at New Bedford, including readiness for a tier of guns at the fort there. These are all the permanent forts now in process of construction on the coast of Massachusetts. Among the permanent defenses yet to be prepared on the coast of this State the most important to be now taken in hand are those for the protection of Provincetown Harbor. The construction of these may well be provided for by the State government, in conformity with the views set forth in the circular of Mr. Secretary Seward of October 14, 1861,* if the design there presented is to be carried into execution, and they should be commenced without delay. The sum of $100,000 will be suitable for making a commencement of the work. The total cost of the defenses of Provincetown Harbor was conjectural estimated a number of years ago to be $600,000.
Next to Provincetown are Salem and Marblehead. Projects for defenses fo these harbors were prepared many years ago. The works for Salem will cost about $350,000, and those for Marblehead about $600,000; and there should be provided for commencing them- for Salem, $100,000, and for Marblehead, $100,000. At New Bedford, besides the fort on Clark's Point, there is to be a fort on Egg Island Shoal, across the channel and higher up. This fort will cost to complete, it about $300,000, and for its commencement the sum of $100,000 should be provided.
No project for permanent defenses for Gloucester has yet been prepared.
The works that have now been enumerated are all permanent forts, the construction of which should be taken in hand as soon as funds for the purpose can be supplied, and they belong to that class for which the State may very properly make provision, according to the circular of the State Department of October 14, 1861.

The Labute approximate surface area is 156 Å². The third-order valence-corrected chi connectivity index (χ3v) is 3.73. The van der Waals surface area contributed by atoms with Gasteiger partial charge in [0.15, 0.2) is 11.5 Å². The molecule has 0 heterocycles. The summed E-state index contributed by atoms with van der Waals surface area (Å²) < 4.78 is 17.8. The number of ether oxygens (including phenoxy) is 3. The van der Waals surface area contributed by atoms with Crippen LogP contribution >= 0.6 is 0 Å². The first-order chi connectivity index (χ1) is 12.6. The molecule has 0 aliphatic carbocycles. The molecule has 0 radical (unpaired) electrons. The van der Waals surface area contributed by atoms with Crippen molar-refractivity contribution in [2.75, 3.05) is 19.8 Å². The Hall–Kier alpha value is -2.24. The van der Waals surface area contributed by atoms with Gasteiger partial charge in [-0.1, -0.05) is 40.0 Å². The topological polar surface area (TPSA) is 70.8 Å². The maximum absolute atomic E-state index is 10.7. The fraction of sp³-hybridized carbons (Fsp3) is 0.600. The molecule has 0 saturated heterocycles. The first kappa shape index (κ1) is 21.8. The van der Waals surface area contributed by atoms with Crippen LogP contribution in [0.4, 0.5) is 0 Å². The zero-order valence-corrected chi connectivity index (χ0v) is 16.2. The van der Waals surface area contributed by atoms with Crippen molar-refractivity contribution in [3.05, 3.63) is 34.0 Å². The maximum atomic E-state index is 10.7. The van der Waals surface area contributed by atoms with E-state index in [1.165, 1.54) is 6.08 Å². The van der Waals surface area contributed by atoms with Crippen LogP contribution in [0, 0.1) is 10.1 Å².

While the preparation of floating defenses does not pertain to the Engineer Department, it is proper to say that in cases where they are applicate their use has always been contemplated as an element of value to be availed of in connection with the furnished land defenses. When these last are unfinished, and particularly when resort must be had to substitutes of the nature of field-works, the propriety of providing floating defenses is proportionately increased. The recent practical tests of the power of resistance of iron-clad vessels leave no doubt that floating defenese should be thoroughly covered with heavy armor.
If, as has recently been the case, our foreign relations should become threatening it would be necessary to resort in several of the cases enumerated above to preparations of a temporary character that can be speedily made, and also in some other cases that have not been mentioned, but for which temporary works have always been contemplated as the kind of defenses most appropriate. These will now be enumerated.
In the event of a foreign war impeding there should be provided at Long Island Head, Boston Harbor, temporary works mountain fifty guns; probable cost, $100,000. At other points in Boston Harbor cover for thirty guns; probable cost, $60,000. At Provincetown Harbor, fifty guns; probable cost, $100,000. At New Bedford, twenty guns; probable cost, $40,000. At Salem, twenty guns; probable cost, $40,000. At Marblehead, twenty guns; probable cost, $40,000. At Gloucester, Gurnet Point, Newburyport, Beverly, Nantucket, Edgartown, Falmouth, Holmes' Hole, and some other places on the coast of Massachusetts, 100 guns; probable cost, $200,000. These are all intended to be